Feel free to ask Agnes any questions of your own in the comments below. If you enjoyed this interview, we’d be very grateful if you’d help it spread by e-mailing it to a friend, or sharing it on Twitter or Facebook. Thanks!

Game Dev Secrets You Probably Didn’t Know – #Heistuesday 17

Ulf Hartelius from Image & Form share his thoughts on developing SteamWorld Heist.

Today we’ll continue the series of SteamWorld Heist related interviews with a look at the technical aspects of making a game.

At a rather small game studio like Image & Form not every role is easily defined. We have lots to do in a relatively small team. And while we have people specializing in areas like art direction, programming and level design, we also have our fair share of chums gracefully wearing not one, but two or three hats.

This week I’ll introduce you to one of those team members: Ulf Hartelius. He’s skilfully juggling both programming and game design and is said to be indie enough to make all other indie devs look like Disney. So without further ado, let’s go!

Julius: Firstly could you introduce yourself, tell us a bit about what you are working on and what your favourite games are?

Ulf: Heya! I’m one of the coders and designers on SteamWorld Heist. On the wee hours when I’m not busy fiddling with that (actually or just mentally) I’m trying to learn Japanese, make small artsy games, and listen to a lot of music.

As for playing games, right now and for the foreseeable future I’m rocking out with the new Guilty Gear!

J: A lot of people are asking us about our development tools, what game engine are you using for SteamWorld Heist?

U: We’re using a custom-built thing that’s grown and evolved for almost as long as the company’s been around; from way before my time. Luckily it’s frequently given love, care, and a lot of trimming, so unlike some engines that have lived for more than one game it remains pretty manageable. And for those who wonder: it’s 100% C++.

J: What are the perks of creating a custom engine instead of using an existing one (like Unity or Unreal)?

U: The main perk is the Nintendo 3DS, I’d say. Neither Unity nor Unreal has any support for the 3DS, and even if they did there’s a big risk that the overhead such engines add would outdo any benefits. Having our own engine also allows us to make whatever changes we want without any middlemen, which is practical and fast. Of course, the flipside is that nothing happens with it when we’re busy with other stuff; like making game content.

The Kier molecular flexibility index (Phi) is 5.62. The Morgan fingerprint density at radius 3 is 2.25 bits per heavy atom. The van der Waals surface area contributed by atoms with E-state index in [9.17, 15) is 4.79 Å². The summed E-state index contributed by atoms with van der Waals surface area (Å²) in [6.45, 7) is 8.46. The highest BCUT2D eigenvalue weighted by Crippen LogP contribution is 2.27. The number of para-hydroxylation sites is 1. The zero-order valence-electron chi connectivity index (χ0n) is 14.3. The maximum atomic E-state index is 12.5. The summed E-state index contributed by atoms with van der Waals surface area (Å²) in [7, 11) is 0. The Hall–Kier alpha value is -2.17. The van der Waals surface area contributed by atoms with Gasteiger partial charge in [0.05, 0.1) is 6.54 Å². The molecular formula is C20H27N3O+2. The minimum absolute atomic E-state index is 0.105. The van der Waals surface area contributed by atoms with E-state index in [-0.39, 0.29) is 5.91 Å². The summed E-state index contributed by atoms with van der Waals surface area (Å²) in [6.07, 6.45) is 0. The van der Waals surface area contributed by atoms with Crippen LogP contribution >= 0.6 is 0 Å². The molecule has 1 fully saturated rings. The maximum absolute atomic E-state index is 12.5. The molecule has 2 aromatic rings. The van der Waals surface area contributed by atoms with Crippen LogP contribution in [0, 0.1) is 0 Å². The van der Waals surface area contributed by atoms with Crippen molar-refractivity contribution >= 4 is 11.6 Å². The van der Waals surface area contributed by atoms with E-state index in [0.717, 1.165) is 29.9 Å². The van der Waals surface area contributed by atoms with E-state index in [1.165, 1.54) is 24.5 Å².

Ulf working hard with coding and stuff.

Ulf working hard with coding and stuff.

J: Could you briefly describe a typical day as a programmer?

U: Most of my work is tied closely to either design or graphics, like implementing gameplay abilities or getting the user interface (buttons and stuff) to behave. So I often have a lot of close teamwork with other people, which is the coolest thing about making games: that you’re not working in a vacuum, but that your little cog becomes part of a greater steambot.

J: Is there a specific process for finding and eliminating nasty bugs?

U: Absolutely. For instance, say the game crashes whenever you shoot someone. That’s not the game’s way of telling you that it’s better to be nice; rather it’s definitely something going awry in the code handling shooting or dealing damage. That way, you can narrow it down. “Divide et impera”, like the Macedonians said.

J: Are the graphics applied to the code or is it the other way around?

U: It’s a collaboration, definitely. The artists make mockups and tests with just graphics, so they can get a feel for how they want it to look. We then discuss how we can bring that into the game, how much work it would take, and how players might react to it.

J: We haven’t revealed too much info on actual SteamWorld Heist gameplay. Without giving too much away, what’s the essence of what makes the game unique from a programmer’s point of view?

U: There are a lot of different systems working together, like shooting, managing the crew, creating the heist encounters, and of course ______ [REDACTED].

J: What’s the best part about your job?

U: Being able to work closely with a bunch of terrific individuals and to craft an experience that I believe gamers will enjoy a lot.

J: You rule, Ulf! 


What did you think of this more in-depth kind of interview? Ulf will be down in the comments section and do his best to answer any questions you might have. So ask away! 😀